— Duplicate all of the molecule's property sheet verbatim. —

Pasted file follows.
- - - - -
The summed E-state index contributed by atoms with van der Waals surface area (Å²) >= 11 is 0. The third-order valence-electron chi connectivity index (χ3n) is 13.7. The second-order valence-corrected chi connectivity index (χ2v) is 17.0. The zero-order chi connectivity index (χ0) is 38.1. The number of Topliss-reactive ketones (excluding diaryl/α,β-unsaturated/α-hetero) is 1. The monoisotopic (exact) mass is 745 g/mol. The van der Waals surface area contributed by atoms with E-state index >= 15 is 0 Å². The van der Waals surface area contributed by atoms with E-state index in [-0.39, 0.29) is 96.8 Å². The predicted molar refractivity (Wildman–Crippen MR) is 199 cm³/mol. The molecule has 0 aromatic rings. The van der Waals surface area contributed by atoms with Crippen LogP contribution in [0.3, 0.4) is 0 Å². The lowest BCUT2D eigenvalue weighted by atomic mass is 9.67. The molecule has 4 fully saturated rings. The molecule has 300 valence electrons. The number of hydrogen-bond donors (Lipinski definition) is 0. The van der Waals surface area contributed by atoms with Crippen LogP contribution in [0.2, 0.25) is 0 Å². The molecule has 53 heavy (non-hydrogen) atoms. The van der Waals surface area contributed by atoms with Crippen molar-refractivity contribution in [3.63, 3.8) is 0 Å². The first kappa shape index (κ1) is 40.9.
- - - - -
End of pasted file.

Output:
The summed E-state index contributed by atoms with van der Waals surface area (Å²) >= 11 is 0. The third-order valence-electron chi connectivity index (χ3n) is 13.7. The second-order valence-corrected chi connectivity index (χ2v) is 17.0. The zero-order chi connectivity index (χ0) is 38.1. The number of Topliss-reactive ketones (excluding diaryl/α,β-unsaturated/α-hetero) is 1. The monoisotopic (exact) mass is 745 g/mol. The van der Waals surface area contributed by atoms with E-state index >= 15 is 0 Å². The van der Waals surface area contributed by atoms with E-state index in [-0.39, 0.29) is 96.8 Å². The predicted molar refractivity (Wildman–Crippen MR) is 199 cm³/mol. The molecule has 0 aromatic rings. The van der Waals surface area contributed by atoms with Crippen LogP contribution in [0.3, 0.4) is 0 Å². The lowest BCUT2D eigenvalue weighted by atomic mass is 9.67. The molecule has 4 fully saturated rings. The molecule has 300 valence electrons. The number of hydrogen-bond donors (Lipinski definition) is 0. The van der Waals surface area contributed by atoms with Crippen LogP contribution in [0.2, 0.25) is 0 Å². The molecule has 53 heavy (non-hydrogen) atoms. The van der Waals surface area contributed by atoms with Crippen molar-refractivity contribution in [3.63, 3.8) is 0 Å². The first kappa shape index (κ1) is 40.9.